Do you love to read? Then you won’t want to miss the Pleasant Park/Hawthorne Giant Used Book Sale Featuring thousands of nearly new books for all ages at great prices. The sale runs from 9 a.m. to 1 p.m. at Pleasant Park Public School, 564 Pleasant Park Rd., at Lynda Lane. A bake sale, free coffee and children’s activities make this a community event with something for everyone. For more information, or to donate books, visit www. pleasantparkps.ocdsb.ca or call Laurel at 613-731-9678 or Anne at 613-260-5661. You are welcome to the Colourburst art show and sale at the Dempsey Community Centre on 1895 Russell Rd. Artists will be available from 2 p.m to 5 p.m.

Nov. 3 Tinsel Tea & Bazaar at the Gloucester Senior Adults’ Centre on Nov. 3 from 10 a.m. to 2 p.m. Attractions include a tea room, bake sale, straw draw, crafts, quilts, knitting and crocheting, art gallery, grocery basket, Chinese raffle and a white elephant section. Tickets for the tea are $6. Admission is free for the bazaar. Join us for the Christmas treasures bazaar from 1

to 4 p.m. at Rideau Park United Church, 2203 Alta Vista Dr. The Bazaar offers something for everyone, from meat pies to homemade baking, jams and relish. You can peruse the gift baskets, Christmas decor, ladies’ boutique and the garden centre. Be sure to search out the book alley for a great read and the general store for household and sporting goods. Drop by the children’s toys and games, and make a bid at the Silent Auction. After shopping, stop at the Tea Room for refreshments and conversation. For more information, visit www. rideaupark.ca or call 613733-3156. By the Book, a used bookstore and cafe operated by the Friends of the Ottawa Public Library Association, is holding its monthly halfprice book sale on Saturday, from 10 a.m to 4 p.m, at 363 Lorry Greenberg Dr. Drop by for great buys on hundreds of books (most under $2).

Nov. 7 Join the Miniature Enthusiasts of Ottawa and explore the fine art of collecting and creating ‘dollhouse’ miniatures. Woodworking, fibre arts, fine art and dolls in miniature. The monthly meeting will take place at the McNabb Community

Centre on Wednesday, Nov. 7 at 7:45. Free admission. Visitors and new members are very welcome. Refreshments will be served. The Alta Vista Community Association will be holding it’s Annual General Meeting at Rideau Park United Church, 2203 Alta Vista Dr., at 7:30 p.m. Election of the board of directors and an update from Coun. Peter Hume highlight the meeting. All are welcome.

Nov. 15 You are cordially invited to the Riverside South Community Association ’s Annual General meeting on Nov. 15 at the Riverview Community Centre on Spratt Road. There will be a Community Open House at 6:30 p.m. and the AGM will start at 7:30 p.m. This is a great opportunity for residents to learn about what is happening in their community and the work of the RSCA through presentations by our elected leaders. Please attend. For additional information on this and other events, please consult our website: www.riversidesouth.org.

Nov. 24 The Community Christian School will host its annual Christmas Craft and Gift Show on Nov. 24 from 10 a.m. to 2 p.m. at the Community Christian School at 2681 Glen St. Metcalfe. There will be a Christmas cookie decorating station for children, as well as a canteen serving a delicious luncheon and refreshments for your enjoyment. Parking and admission are free.

Ongoing: The City of Ottawa’s new collection calendar is currently being delivered to homes. Residents are encouraged to watch for their calendar in the mail, as it contains important information regarding waste collection. The new calendar also provides information about upcoming changes to the City’s solid waste collection schedules. For more information, please visit ottawa.ca or call 3-1-1.

1795 Kilborn Avenue Ottawa, ON K1H 6N1 T: 613-736-9573 F: 613-736-7374 dmcguinty.mpp.co@liberal.ola.org 36

Ottawa South EMC - Thursday, October 25, 2012

R0011692997

Please visit my community office at 1795 Kilborn Avenue or contact my staff at 613-736-9573 if we can be of any assistance. We will try our best to help you.

R0011579960-1025

WE ARE HERE TO HELP

Enjoy unique and captivating activities all summer long. From donkey care to bread making to afternoon milking and ice cream making, there is a daily demonstration sure to please everyone. Visit agriculture. technomuses.ca or 613991-3044.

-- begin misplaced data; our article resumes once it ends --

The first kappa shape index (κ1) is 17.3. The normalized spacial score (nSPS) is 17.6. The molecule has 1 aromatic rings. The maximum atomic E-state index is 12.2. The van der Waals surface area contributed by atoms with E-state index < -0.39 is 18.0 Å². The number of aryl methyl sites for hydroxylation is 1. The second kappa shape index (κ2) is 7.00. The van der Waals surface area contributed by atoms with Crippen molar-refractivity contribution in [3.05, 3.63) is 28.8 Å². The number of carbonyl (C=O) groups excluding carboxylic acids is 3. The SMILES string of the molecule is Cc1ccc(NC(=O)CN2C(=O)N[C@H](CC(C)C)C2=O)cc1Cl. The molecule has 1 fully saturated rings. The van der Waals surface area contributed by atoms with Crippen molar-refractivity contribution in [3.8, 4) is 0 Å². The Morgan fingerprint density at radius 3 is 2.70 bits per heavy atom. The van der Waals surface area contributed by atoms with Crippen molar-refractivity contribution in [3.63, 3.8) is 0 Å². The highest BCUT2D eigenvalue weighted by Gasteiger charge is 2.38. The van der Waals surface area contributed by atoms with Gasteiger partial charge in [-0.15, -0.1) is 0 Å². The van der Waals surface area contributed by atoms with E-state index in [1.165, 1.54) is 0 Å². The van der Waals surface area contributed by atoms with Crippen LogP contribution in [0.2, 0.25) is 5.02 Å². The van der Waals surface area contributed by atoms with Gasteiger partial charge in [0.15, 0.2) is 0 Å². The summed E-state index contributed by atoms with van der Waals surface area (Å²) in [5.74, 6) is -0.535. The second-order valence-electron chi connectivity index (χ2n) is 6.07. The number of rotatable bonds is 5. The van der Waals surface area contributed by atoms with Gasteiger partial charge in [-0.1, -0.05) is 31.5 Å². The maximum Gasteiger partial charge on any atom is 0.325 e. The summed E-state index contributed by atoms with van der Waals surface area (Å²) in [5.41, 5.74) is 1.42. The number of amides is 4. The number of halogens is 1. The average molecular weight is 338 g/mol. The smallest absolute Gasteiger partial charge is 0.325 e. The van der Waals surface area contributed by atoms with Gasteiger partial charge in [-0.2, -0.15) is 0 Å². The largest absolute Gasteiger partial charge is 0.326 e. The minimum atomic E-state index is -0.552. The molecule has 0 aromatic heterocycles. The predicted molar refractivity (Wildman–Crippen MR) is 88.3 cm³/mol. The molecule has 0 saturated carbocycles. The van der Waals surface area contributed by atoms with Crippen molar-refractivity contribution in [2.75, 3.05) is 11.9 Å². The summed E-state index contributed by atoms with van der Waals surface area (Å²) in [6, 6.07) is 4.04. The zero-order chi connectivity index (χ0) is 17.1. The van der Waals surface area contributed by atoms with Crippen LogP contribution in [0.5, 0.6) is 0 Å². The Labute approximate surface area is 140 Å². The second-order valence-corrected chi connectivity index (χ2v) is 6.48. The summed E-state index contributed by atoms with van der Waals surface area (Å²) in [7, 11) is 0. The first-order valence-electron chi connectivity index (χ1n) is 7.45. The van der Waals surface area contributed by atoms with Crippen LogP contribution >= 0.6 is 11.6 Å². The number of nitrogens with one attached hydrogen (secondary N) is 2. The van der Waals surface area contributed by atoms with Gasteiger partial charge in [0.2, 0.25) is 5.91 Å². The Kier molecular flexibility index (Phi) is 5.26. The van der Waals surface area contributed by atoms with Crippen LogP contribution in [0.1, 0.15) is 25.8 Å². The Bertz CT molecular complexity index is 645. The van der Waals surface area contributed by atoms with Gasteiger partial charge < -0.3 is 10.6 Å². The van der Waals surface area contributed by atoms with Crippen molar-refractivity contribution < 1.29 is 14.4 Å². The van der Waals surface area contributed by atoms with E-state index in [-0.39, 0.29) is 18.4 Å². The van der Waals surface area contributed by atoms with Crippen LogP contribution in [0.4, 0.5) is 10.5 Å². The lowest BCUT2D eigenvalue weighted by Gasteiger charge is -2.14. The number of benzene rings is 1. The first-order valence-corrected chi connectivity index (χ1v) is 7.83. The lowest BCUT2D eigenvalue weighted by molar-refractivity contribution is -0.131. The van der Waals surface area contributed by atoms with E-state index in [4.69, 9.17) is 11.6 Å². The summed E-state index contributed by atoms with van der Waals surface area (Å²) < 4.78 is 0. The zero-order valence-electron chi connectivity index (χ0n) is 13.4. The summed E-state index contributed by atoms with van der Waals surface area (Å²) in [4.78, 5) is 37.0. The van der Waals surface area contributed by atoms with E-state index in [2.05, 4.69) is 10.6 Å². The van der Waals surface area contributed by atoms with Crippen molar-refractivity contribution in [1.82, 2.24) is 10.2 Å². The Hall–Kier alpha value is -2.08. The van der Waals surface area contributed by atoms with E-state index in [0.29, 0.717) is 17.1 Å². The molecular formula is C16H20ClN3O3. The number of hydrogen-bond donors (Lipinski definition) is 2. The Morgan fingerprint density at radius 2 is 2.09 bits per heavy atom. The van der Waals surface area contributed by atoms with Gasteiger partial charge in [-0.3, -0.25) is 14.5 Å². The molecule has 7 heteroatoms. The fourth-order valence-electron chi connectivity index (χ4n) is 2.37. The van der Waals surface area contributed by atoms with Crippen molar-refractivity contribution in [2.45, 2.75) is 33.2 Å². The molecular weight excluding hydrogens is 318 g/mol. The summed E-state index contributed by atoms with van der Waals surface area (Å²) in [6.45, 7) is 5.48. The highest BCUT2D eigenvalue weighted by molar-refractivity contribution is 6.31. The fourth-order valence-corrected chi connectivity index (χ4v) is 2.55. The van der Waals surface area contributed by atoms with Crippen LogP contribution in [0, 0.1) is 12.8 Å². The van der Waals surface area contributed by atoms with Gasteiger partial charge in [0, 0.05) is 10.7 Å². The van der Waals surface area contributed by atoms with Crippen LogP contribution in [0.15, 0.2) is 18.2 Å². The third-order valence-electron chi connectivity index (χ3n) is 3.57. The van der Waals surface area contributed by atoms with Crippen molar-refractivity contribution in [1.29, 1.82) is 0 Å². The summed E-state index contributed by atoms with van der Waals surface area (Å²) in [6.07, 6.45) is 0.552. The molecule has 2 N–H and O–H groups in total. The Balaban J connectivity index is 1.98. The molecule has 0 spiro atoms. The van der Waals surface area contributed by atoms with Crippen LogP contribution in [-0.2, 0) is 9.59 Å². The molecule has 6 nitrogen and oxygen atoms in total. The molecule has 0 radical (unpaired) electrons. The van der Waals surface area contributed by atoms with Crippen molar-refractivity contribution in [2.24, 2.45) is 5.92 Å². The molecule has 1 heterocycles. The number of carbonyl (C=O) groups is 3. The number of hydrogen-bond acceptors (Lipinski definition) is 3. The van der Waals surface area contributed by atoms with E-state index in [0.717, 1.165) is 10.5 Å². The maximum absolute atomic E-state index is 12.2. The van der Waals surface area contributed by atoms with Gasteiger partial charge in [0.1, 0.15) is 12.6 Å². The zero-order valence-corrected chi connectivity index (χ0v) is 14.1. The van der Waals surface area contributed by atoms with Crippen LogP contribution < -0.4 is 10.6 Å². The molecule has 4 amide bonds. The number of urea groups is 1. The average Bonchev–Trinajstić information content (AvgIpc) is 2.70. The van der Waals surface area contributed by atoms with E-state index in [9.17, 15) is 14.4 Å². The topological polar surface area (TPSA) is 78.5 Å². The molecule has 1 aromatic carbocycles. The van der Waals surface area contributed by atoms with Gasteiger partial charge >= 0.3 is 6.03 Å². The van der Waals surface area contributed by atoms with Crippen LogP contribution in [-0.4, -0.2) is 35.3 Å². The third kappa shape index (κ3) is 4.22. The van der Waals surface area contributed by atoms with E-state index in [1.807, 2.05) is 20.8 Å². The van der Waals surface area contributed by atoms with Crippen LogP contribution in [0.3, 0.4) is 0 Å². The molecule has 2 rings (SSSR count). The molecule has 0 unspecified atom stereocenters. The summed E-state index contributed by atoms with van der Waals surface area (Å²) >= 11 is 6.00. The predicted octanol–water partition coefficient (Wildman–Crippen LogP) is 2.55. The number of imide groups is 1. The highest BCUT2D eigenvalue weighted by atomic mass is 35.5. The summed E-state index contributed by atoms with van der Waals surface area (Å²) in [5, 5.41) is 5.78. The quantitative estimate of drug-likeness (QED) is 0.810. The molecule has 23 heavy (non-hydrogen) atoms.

10. Audio membranes 11. 8th Jewish month 12. Touchdown 13. Madames 14. Metric ton 17. Fabric colorants 19. Capital of Bashkortostan 20. Extra dry wine 21. An Indian dress 22. Expenditure 24. Ribbed or corded fabric 25. Can top 27. So. African Music Awards 28. Weather directionals 30. A scrap of cloth 31. Gin & vermouth cocktails 32. A way to lessen 33. Contended with difficulties 36. Egyptian beetle

37. CNN’s Turner 38. A quick light pat 39. Shipment, abbr. 41. Resin-like insect secretion 42. Goat and camel hair fabric 43. Superficially play at 46. Network of veins or nerves 49. Atomic #44 51. Wager 52. The time something has existed 53. Physician’s moniker 54. Talk excessively 55. Pre-Tokyo 58. Out of print 59. Ducktail hairstyle 60. Carrier’s invention 61. Canadian province

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44. Supplied with a chapeaux 45. Fictional elephant 47. Forced open 48. Pole (Scottish) 50. Browning of the skin 51. Boy Scout merit emblem 56. British thermal unit 57. Decomposes naturally 62. Freshet 63. Lawn game CLUES DOWN 1. Fished in a stream 2. Left heart there 3. Yes in Spanish 4. Nursing organization 5. Cease to live 6. River in NE Scotland 7. Former CIA 8. Didymium 9. Gram

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CLUES ACROSS 1. Syrian president 6. Grand Caravan brand 11. Immeasurably small 14. Myriagram 15. Yellow-fever mosquito 16. Radioactivity unit 18. Anklebone 21. Adobe house 23. Direct to a source 25. Piper __, actress 26. Leuciscus leuciscus 28. Moral excellences 29. Describes distinct concepts 31. Rubberized raincoat 34. Inhabitants of the Earth 35. Distress signal 36. Destroyed by secret means 39. Skin abrasions 40. Caesar or tossed

La-Z-Boy Furniture Galleries invites you to visit the Minto Dream Home and view the spectacular array of La-Z-Boy furniture on display. Enter for a chance to win a $1000 gift certificate from La-Z-Boy Furniture Galleries.

No purchase necessary but we encourage you to buy your Dream of A Lifetime Lottery ticket today to help the kids at CHEO. For lottery info visit www.dreamofalifetime.ca

to win at the Minto Dream Home located at 110 Grey Willow Drive or at the B A L L OT Enter following La-Z-Boy Furniture Galleries locations: NEPEAN 545 West Hunt Club Rd.

GLOUCESTER Corner of Innes & Cyrville KINGSTON 770 Gardiners Rd. RioCan Centre Name: Address: Email: Phone: Draw to take place on Monday November 19, 2012

FURNITURE GALLERIES®

3191 Albion Road South, Ottawa

613-521-5971

R0011289878/0301

We Buy Scrap and Supply Roll-off Containers for Scrap Metal Scrap Cars, Aluminum, Copper, Tin, Brass, Car Batteries, Radiators, Appliances… We Pay Cash for Scrap Ottawa South EMC - Thursday, October 25, 2012

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1025.R0011692224

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Ottawa South EMC - Thursday, October 25, 2012